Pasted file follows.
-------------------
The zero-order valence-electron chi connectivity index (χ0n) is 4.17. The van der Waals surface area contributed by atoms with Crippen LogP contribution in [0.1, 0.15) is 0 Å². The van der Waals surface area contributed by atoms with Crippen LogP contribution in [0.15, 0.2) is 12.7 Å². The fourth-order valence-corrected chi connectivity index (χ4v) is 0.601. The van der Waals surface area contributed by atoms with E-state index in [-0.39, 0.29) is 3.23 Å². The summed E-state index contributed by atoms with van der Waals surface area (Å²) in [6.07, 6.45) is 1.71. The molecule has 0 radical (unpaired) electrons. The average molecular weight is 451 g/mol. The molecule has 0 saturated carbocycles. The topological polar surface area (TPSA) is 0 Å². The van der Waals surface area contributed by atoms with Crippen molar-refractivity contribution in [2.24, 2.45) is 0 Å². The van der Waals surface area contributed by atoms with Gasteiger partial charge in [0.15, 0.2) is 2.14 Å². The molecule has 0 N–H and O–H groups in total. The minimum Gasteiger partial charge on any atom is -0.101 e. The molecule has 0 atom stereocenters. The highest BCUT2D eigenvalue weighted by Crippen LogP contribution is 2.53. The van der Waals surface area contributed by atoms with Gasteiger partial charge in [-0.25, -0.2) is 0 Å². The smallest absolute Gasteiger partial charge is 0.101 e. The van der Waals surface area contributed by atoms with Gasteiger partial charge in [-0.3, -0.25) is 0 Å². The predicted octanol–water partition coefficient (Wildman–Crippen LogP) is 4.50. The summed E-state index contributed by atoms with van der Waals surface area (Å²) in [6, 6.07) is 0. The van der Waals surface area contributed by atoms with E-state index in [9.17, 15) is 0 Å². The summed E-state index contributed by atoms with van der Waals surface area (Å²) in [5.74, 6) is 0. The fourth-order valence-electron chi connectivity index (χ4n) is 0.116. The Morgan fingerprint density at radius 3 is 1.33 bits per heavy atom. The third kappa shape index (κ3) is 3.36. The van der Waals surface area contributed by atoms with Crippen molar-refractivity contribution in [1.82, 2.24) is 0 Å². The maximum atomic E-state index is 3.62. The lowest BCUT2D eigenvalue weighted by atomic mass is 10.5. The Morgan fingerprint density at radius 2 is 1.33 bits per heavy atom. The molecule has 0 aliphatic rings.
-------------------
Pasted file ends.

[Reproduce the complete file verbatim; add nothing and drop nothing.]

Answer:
The zero-order valence-electron chi connectivity index (χ0n) is 4.17. The van der Waals surface area contributed by atoms with Crippen LogP contribution in [0.1, 0.15) is 0 Å². The van der Waals surface area contributed by atoms with Crippen LogP contribution in [0.15, 0.2) is 12.7 Å². The fourth-order valence-corrected chi connectivity index (χ4v) is 0.601. The van der Waals surface area contributed by atoms with E-state index in [-0.39, 0.29) is 3.23 Å². The summed E-state index contributed by atoms with van der Waals surface area (Å²) in [6.07, 6.45) is 1.71. The molecule has 0 radical (unpaired) electrons. The average molecular weight is 451 g/mol. The molecule has 0 saturated carbocycles. The topological polar surface area (TPSA) is 0 Å². The van der Waals surface area contributed by atoms with Crippen molar-refractivity contribution in [2.24, 2.45) is 0 Å². The van der Waals surface area contributed by atoms with Gasteiger partial charge in [0.15, 0.2) is 2.14 Å². The molecule has 0 N–H and O–H groups in total. The minimum Gasteiger partial charge on any atom is -0.101 e. The molecule has 0 atom stereocenters. The highest BCUT2D eigenvalue weighted by Crippen LogP contribution is 2.53. The van der Waals surface area contributed by atoms with Gasteiger partial charge in [-0.25, -0.2) is 0 Å². The smallest absolute Gasteiger partial charge is 0.101 e. The van der Waals surface area contributed by atoms with Gasteiger partial charge in [-0.3, -0.25) is 0 Å². The predicted octanol–water partition coefficient (Wildman–Crippen LogP) is 4.50. The summed E-state index contributed by atoms with van der Waals surface area (Å²) in [6, 6.07) is 0. The van der Waals surface area contributed by atoms with E-state index in [9.17, 15) is 0 Å². The summed E-state index contributed by atoms with van der Waals surface area (Å²) in [5.74, 6) is 0. The fourth-order valence-electron chi connectivity index (χ4n) is 0.116. The Morgan fingerprint density at radius 3 is 1.33 bits per heavy atom. The third kappa shape index (κ3) is 3.36. The van der Waals surface area contributed by atoms with Crippen molar-refractivity contribution in [1.82, 2.24) is 0 Å². The maximum atomic E-state index is 3.62. The lowest BCUT2D eigenvalue weighted by atomic mass is 10.5. The Morgan fingerprint density at radius 2 is 1.33 bits per heavy atom. The molecule has 0 aliphatic rings.